Onioshidashi literally means “Pushing out the devil”. This park is famous due to the rugged terrain of volcanic rocks, which was formed when the nearby volcano Mount Asama erupted in 1783. If the weather is clear, you can see Mount Asama from the park! When I visited it was really foggy so I could only see the base of the mountain.
At Onioshidashi Park, you can take the trekking trails around the park which will take you roughly an hour. There is a temple you can check out, as well as various restaurants and souvenir shops at the beginning of the trail.
6. Kyukaruizawa Ginza-dori (Old Karuizawa Shopping Street)
A little bit bigger than Harunire Terrace, this is a cozy shopping street where you can shop for souvenirs and local handcraft, or get a nice meal. It’s a famous visitor spot, but you can still find charming shops and products here. I walked away with a few beautiful ceramic plates from the Meiji period which runs from the years 1868 to 1912.
7. Karuizawa Prince Shopping Plaza
Alright, want to know what Japanese REALLY do when they visit Karuizawa? They go shopping at Prince shopping plaza. This shopping plaza is actually what Americans would call an outlet mall, and it’s absolutely fantastic if you’re in the mood for shopping.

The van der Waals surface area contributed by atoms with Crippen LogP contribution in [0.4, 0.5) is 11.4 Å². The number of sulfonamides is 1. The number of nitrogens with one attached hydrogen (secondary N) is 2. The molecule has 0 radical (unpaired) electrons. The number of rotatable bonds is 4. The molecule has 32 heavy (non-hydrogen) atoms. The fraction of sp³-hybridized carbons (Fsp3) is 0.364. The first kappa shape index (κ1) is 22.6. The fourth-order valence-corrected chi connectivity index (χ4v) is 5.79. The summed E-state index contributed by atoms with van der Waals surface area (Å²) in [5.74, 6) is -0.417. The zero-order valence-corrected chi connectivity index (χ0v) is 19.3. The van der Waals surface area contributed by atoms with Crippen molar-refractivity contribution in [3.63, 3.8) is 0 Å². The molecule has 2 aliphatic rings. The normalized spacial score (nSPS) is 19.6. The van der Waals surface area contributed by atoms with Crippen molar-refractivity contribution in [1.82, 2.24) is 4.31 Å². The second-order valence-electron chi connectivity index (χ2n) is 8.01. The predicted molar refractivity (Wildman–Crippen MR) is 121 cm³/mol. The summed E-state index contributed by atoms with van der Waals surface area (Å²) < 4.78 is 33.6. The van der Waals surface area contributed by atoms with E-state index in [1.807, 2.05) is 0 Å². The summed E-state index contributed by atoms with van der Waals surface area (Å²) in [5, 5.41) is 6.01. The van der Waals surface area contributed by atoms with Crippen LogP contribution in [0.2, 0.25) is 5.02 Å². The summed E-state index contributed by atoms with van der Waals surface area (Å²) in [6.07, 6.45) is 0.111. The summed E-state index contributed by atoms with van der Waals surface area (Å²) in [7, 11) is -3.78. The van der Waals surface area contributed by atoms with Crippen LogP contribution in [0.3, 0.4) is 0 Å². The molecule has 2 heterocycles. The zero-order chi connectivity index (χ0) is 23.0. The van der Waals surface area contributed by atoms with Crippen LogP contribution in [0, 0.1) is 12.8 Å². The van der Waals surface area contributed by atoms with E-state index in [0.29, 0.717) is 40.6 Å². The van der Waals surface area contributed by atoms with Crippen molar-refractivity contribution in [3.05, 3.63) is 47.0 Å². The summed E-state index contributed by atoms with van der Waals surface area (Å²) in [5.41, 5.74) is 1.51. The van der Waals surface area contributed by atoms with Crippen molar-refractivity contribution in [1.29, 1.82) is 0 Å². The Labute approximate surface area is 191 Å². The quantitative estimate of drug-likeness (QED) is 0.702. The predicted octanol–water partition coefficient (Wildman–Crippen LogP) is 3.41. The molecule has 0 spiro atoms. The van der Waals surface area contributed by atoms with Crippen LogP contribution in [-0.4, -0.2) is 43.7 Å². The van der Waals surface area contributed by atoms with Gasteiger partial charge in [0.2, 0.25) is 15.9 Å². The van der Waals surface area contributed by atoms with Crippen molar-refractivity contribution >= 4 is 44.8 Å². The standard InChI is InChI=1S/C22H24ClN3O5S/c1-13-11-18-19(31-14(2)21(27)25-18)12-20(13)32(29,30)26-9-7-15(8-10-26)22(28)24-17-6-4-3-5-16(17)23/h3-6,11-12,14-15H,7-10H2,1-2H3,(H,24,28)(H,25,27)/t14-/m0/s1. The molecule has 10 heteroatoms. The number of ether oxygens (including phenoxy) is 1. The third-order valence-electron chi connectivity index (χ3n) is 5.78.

You might think – I’ve gone all the way to Japan, why would I want to shop? Well, I can assure you shopping in Japan is something you must try at least once. Because the Japanese consumer market is unique, even the big brands like Adidas or Nike might carry something a bit different than what they would stock in the rest of the world.
8. Shiraito no taki (Waterfall of white threads)
Shiraito waterfall is a famous attraction not too far from Karuizawa town. The waterfall is not very tall (only about 3m in height), but it is impressively wide at around 70m width.
During winter, they might have illumination events at night. Check out the calendar here. Take note that if you are driving there during winter, you’ll want to prepare with snow tires. We tried heading out without snow tires and had to turn around due to icy conditions on the road.
9. Visit Kusatsu Onsen
From Karuizawa, you could take a direct bus to Kusatsu Onsen, which is a popular onsen town. It takes about 80 minutes by bus, so it’s very possible to make it a day trip out of Karuizawa.
Tip: If you want to visit Kusatu, check out my Kusatsu travel guide to see what you can do there.
What to eat in Karuizawa
- Cheesecake from Izumiya Saku at Harunire Terrace
- Sonmin-Shokudo at Hoshino Onsen
- Kumobatei next to Kumoba Pond
- SASA Japanese Cuisine – famous as the curry shop of one of the Terrace House participant
- Restaurant Hamy’s – A cute cafe by day, swiss restaurant by night.
And that’s all I know about Karuizawa! If you’re on a trip around Nagano prefecture, you’ll want to check out my Nagano blog for some more tips and travel ideas.
Til next time ✌️